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When I first started, I was overwhelmed, all but completely. But not by the workload. There wasn’t a quota per se. All I had to do was show up and put in a certain number of hours every week, which didn’t exactly feel like work. I was reading short stories, so I couldn’t complain. What disturbed me was the yearning. These people came from all walks of life, and they sent submissions from Australia, Canada, Chile, China, England, France, Japan, Korea, Ireland, Mexico, New Zealand, Portugal, Scotland, Spain, and Wales, not to mention most of the states in the U.S. Some of these writers were already famous academics, attorneys, broadcasters, and journalists, though most of them were just average people, and some of them were more than a little down on their luck. But regardless of what they did or where they came from, they were all united in their singular desire to see their work in print. As if publication were more important than anything. As if it would somehow imbue their lives with meaning.

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Many of the stories I read were well-written, and some of them were excellent. Of course, there were awful ones, too, such as the string of submissions I read in my first six months about sodomy, often violent, always unsettling. And there were the genres we didn’t publish, such as poetry or essays or screenplays. Some people sent their life stories, typed on thin translucent paper or else written out in shaky longhand, probably with an expensive fountain pen. Once, I even opened an envelope to find nothing but a series of dinosaur cartoons, hand-drawn in pencil on notebook paper. Most of these people had no idea where they were submitting, had never picked up a copy of the magazine. Yet something had compelled them to submit their work blindly to strangers. I felt unworthy of such intimacy.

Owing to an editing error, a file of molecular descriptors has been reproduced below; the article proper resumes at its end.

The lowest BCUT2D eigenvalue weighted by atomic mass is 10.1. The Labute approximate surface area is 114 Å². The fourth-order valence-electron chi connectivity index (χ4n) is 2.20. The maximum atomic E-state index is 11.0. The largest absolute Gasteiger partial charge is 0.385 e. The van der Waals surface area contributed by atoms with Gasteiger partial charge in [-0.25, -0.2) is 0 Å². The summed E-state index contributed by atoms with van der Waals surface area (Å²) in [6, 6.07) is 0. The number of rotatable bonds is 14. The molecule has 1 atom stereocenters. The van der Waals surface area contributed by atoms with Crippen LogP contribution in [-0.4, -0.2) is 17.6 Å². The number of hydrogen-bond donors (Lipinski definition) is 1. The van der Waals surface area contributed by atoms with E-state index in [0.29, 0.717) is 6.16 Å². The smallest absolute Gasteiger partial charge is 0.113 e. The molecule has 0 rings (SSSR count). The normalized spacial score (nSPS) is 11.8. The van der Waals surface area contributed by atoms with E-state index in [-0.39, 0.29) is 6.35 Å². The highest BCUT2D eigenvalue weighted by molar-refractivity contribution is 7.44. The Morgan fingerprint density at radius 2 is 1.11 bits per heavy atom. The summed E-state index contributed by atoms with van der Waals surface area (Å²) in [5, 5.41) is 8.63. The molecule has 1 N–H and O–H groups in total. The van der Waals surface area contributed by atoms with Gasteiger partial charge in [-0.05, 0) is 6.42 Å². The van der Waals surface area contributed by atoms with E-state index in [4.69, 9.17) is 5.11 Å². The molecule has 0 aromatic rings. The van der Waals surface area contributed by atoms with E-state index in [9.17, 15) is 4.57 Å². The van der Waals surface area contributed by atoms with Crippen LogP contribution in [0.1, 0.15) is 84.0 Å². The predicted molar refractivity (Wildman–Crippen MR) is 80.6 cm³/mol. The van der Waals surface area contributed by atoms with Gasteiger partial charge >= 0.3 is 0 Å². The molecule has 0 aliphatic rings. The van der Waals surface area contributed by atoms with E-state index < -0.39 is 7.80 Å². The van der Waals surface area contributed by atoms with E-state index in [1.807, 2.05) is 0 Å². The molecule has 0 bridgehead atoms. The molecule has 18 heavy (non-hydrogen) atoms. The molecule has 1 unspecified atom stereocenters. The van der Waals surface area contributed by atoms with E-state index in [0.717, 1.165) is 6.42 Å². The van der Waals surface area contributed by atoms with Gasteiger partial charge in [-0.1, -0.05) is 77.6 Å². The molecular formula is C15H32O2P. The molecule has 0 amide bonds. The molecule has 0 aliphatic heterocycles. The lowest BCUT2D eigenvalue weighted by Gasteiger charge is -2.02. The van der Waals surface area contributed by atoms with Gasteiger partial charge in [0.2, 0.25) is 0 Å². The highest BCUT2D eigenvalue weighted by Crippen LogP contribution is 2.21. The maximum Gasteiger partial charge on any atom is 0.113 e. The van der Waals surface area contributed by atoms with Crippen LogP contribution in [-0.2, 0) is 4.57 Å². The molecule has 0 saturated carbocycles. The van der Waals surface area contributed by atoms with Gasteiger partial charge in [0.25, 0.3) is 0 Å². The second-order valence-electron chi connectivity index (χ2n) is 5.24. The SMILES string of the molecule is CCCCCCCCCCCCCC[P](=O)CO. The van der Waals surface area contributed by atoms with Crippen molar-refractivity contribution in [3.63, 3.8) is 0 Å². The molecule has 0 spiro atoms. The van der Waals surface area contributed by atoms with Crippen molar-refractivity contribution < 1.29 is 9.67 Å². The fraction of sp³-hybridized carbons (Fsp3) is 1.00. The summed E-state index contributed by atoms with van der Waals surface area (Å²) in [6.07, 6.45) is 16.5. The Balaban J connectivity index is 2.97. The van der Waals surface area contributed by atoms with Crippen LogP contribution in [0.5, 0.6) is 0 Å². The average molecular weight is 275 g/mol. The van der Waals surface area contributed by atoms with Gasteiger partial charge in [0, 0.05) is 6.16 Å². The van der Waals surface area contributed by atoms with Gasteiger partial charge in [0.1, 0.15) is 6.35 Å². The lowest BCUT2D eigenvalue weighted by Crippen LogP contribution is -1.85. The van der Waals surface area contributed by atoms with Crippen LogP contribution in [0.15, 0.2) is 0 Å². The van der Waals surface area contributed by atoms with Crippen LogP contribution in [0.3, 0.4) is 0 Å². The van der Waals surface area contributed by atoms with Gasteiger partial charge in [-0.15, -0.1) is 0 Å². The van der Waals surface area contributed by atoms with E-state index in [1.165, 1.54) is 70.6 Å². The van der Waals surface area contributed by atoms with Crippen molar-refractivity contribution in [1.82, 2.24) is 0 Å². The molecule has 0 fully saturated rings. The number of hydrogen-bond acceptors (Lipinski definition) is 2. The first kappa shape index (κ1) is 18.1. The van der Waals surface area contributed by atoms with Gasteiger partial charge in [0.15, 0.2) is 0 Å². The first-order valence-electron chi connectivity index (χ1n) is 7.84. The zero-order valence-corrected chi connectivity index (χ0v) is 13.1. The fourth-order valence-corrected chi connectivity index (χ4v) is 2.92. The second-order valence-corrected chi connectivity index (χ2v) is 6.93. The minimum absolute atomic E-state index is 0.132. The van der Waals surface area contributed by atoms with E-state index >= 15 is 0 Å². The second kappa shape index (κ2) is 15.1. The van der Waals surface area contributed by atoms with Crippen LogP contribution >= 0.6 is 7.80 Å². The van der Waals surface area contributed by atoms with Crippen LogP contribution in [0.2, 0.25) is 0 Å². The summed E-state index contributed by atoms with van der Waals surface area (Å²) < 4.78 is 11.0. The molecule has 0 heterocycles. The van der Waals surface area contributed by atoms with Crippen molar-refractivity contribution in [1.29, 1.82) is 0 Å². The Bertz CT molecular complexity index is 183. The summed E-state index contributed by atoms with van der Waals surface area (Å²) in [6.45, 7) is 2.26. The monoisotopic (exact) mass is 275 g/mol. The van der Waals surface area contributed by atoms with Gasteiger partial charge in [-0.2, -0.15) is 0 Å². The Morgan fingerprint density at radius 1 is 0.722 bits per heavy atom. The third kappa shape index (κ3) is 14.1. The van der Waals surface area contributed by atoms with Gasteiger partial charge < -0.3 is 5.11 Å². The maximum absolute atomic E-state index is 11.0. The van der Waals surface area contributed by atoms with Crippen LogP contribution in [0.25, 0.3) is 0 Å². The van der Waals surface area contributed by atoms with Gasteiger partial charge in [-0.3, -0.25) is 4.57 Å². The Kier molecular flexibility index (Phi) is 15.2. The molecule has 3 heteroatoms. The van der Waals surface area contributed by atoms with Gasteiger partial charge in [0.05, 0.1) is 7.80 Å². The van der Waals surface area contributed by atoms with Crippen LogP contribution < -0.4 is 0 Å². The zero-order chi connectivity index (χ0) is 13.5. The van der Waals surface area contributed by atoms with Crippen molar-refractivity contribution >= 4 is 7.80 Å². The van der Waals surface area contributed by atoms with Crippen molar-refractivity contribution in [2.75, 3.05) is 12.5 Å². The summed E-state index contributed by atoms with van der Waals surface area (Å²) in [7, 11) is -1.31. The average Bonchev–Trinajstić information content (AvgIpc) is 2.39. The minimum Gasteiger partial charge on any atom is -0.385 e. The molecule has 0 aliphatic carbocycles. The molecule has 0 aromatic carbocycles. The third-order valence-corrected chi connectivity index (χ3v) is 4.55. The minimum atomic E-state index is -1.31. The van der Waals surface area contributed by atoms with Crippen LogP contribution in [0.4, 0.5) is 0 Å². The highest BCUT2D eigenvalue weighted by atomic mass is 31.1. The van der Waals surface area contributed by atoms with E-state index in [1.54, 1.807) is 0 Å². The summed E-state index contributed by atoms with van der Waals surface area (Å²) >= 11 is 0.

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When I could no longer stand the guilt, I had to quit. Although the rejections were anonymous, so no writer ever discovered who had read what, it was enough that I knew. Each time I filled in a buckslip and slid it into someone’s SASE, I was complicit in their pain. I knew about their pain, I knew it, I shared it. So, as much as I’d enjoyed the work, the stories and the flexibility and the rest of the staff, I had to part company with the magazine. There weren’t any hard feelings. The editors understood, since several of them were writers, too. They were just tougher than me, hardened by circumstance, by the financial demands of families and unpaid debts. But they knew it, too. With each rejection, each of us dies a little inside.


J.T. Townley’s story, “All That Glitters,” will appear in TLR issue 5, coming out December 1. He has published in Collier’s, Harvard Review, Hayden’s Ferry Review, Prairie Schooner, The Threepenny Review, and other magazines and journals. He holds an MFA in Creative Writing from the University of British Columbia and an MPhil in English from Oxford University, and he teaches at the University of Virginia. To learn more, visit jttownley.com.